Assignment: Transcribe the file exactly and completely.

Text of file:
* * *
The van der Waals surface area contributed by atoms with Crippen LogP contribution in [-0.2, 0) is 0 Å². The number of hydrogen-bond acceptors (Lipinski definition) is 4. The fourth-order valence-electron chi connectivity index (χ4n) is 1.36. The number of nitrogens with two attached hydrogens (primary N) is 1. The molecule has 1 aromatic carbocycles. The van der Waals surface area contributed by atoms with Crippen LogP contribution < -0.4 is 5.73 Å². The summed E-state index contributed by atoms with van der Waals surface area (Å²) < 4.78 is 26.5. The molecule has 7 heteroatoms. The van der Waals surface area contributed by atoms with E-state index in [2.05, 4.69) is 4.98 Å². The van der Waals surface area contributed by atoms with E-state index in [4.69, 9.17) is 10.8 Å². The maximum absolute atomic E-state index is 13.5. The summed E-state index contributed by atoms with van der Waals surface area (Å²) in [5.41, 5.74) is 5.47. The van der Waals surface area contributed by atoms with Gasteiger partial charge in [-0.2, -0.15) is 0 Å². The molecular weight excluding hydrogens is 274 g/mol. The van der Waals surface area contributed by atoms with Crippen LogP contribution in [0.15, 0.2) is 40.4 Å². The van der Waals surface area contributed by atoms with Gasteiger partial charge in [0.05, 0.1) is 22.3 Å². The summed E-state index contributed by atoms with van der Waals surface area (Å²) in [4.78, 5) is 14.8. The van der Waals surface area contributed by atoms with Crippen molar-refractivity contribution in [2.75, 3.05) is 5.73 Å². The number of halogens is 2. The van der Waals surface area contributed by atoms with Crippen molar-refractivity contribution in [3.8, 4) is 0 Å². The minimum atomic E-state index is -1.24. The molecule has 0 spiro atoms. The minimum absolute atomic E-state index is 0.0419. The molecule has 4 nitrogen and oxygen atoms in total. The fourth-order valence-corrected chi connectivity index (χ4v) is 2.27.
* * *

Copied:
The van der Waals surface area contributed by atoms with Crippen LogP contribution in [-0.2, 0) is 0 Å². The number of hydrogen-bond acceptors (Lipinski definition) is 4. The fourth-order valence-electron chi connectivity index (χ4n) is 1.36. The number of nitrogens with two attached hydrogens (primary N) is 1. The molecule has 1 aromatic carbocycles. The van der Waals surface area contributed by atoms with Crippen LogP contribution < -0.4 is 5.73 Å². The summed E-state index contributed by atoms with van der Waals surface area (Å²) < 4.78 is 26.5. The molecule has 7 heteroatoms. The van der Waals surface area contributed by atoms with E-state index in [2.05, 4.69) is 4.98 Å². The van der Waals surface area contributed by atoms with E-state index in [4.69, 9.17) is 10.8 Å². The maximum absolute atomic E-state index is 13.5. The summed E-state index contributed by atoms with van der Waals surface area (Å²) in [5.41, 5.74) is 5.47. The van der Waals surface area contributed by atoms with Gasteiger partial charge in [-0.2, -0.15) is 0 Å². The molecular weight excluding hydrogens is 274 g/mol. The van der Waals surface area contributed by atoms with Crippen LogP contribution in [0.15, 0.2) is 40.4 Å². The van der Waals surface area contributed by atoms with Gasteiger partial charge in [0.05, 0.1) is 22.3 Å². The summed E-state index contributed by atoms with van der Waals surface area (Å²) in [4.78, 5) is 14.8. The van der Waals surface area contributed by atoms with Crippen molar-refractivity contribution in [2.75, 3.05) is 5.73 Å². The number of halogens is 2. The van der Waals surface area contributed by atoms with Crippen molar-refractivity contribution in [3.8, 4) is 0 Å². The minimum atomic E-state index is -1.24. The molecule has 0 spiro atoms. The minimum absolute atomic E-state index is 0.0419. The molecule has 4 nitrogen and oxygen atoms in total. The fourth-order valence-corrected chi connectivity index (χ4v) is 2.27.